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Kids develop views on race when they're young. Here's how some preschools are responding.

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On one of their first days back to school, a group of 3-year-olds at Little Sun People preschool in Brooklyn, New York, spent the morning learning how to write their names. On sheets of construction paper, they filled in the letters with brightly colored squares of cloth from Kenya, Nigeria and other countries across the African continent. 

Next door, their 4-year-old classmates learned about body parts. “Who likes their hair?” teacher Aaliyah Barclift asked the students. Arms shot up. “Who likes their skin? Their beautiful skin?” Arms shot up again. “Yours is like chocolate,” she told one student. “Mine is like a caramel sundae.”

After reading aloud a picture book whose Black protagonist describes all the qualities she loves about herself, Barclift’s students proceeded to make self-portraits. On pieces of round, brown paper, the children drew their eyes and noses and mouths; they completed their looks with strands of textured hair, selected from a pile of extensions Barclift had procured for the class. 

Ninety-eight percent of Little Sun People’s students are Black, as are all its teachers. Amid the increasing debate over critical race theory, Little Sun People is teaching kids about race in preschool – when many parents, as well as experts, say such conversations should start.

Over the past few months, schools have come under scrutiny over how they teach students about race and racism. A recent USA TODAY/Ipsos poll found most parents believe children should learn about the ongoing effects of slavery and racism in U.S. society, but slightly less than half support the teaching of critical race theory – a once-obscure legal framework that examines the same concepts. 

Critical race theory, DEI and more: What do those terms really mean?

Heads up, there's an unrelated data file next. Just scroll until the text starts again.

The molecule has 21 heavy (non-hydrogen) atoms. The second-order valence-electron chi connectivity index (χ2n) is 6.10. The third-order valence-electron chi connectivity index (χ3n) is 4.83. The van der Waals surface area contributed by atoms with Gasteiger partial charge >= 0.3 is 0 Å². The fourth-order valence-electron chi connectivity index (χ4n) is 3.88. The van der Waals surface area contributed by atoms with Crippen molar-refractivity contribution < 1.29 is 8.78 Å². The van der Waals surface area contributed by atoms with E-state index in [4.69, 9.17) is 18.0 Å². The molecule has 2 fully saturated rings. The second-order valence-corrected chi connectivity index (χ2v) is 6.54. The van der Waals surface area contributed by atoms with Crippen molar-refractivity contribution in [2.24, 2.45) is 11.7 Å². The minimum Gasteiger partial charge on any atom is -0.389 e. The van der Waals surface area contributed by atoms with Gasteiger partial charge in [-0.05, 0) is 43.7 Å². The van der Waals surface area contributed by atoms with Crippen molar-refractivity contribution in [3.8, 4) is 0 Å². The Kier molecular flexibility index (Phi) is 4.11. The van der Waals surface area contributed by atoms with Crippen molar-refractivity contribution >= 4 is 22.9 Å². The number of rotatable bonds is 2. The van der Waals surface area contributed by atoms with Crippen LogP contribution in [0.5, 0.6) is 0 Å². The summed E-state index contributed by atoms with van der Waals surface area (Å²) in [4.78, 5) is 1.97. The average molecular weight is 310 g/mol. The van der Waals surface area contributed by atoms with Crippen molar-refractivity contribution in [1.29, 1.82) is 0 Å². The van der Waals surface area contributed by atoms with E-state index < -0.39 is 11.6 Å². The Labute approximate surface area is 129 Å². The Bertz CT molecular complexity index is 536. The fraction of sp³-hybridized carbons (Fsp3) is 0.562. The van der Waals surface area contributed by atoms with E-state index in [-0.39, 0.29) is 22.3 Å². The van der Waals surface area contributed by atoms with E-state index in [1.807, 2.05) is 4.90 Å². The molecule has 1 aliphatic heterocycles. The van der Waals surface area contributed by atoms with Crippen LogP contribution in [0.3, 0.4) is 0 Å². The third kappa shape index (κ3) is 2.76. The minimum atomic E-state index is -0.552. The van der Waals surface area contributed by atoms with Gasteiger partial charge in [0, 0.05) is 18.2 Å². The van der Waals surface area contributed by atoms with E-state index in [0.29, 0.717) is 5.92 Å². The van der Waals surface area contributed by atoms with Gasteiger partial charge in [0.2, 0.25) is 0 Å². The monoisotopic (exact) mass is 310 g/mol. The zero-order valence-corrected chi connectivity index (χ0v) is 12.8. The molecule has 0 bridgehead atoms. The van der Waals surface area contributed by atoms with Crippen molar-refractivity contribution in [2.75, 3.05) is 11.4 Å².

Largely lost from the debate, however, is a discussion about the age at which children should begin learning about racial identity and all its complexities – and about how to introduce those concepts in an appropriate, intentional way. In that same USA TODAY/Ipsos poll, parents were most likely to say children should start learning about racism in kindergarten – the youngest age group they could select. 

Children will be exposed to racism regardless of whether they learn about it in the classroom, experts say. Which is one reason Little Sun People – which uses an Afrocentric curriculum – tries to affirm its predominantly Black students’ identities with every lesson. 

When it does exist, culturally grounded education tends to focus on older students. Many educators assume preschoolers are too young to understand and think about identity, too innocent to learn about the challenges that come with diversity. But experts say children, who begin forming racial attitudes in infancy, should begin learning about those topics as early as possible. 

In preschool, “we have this unique, wonderful opportunity to really be open and talk about race in a way that creates acceptance for all people,” said Rosemarie Allen, a professor of early childhood education at the Metropolitan State University of Denver. "If we don’t shape that learning, then (children) draw their own conclusions based on limited information.”

Racial stereotyping starts young – as early as 9 months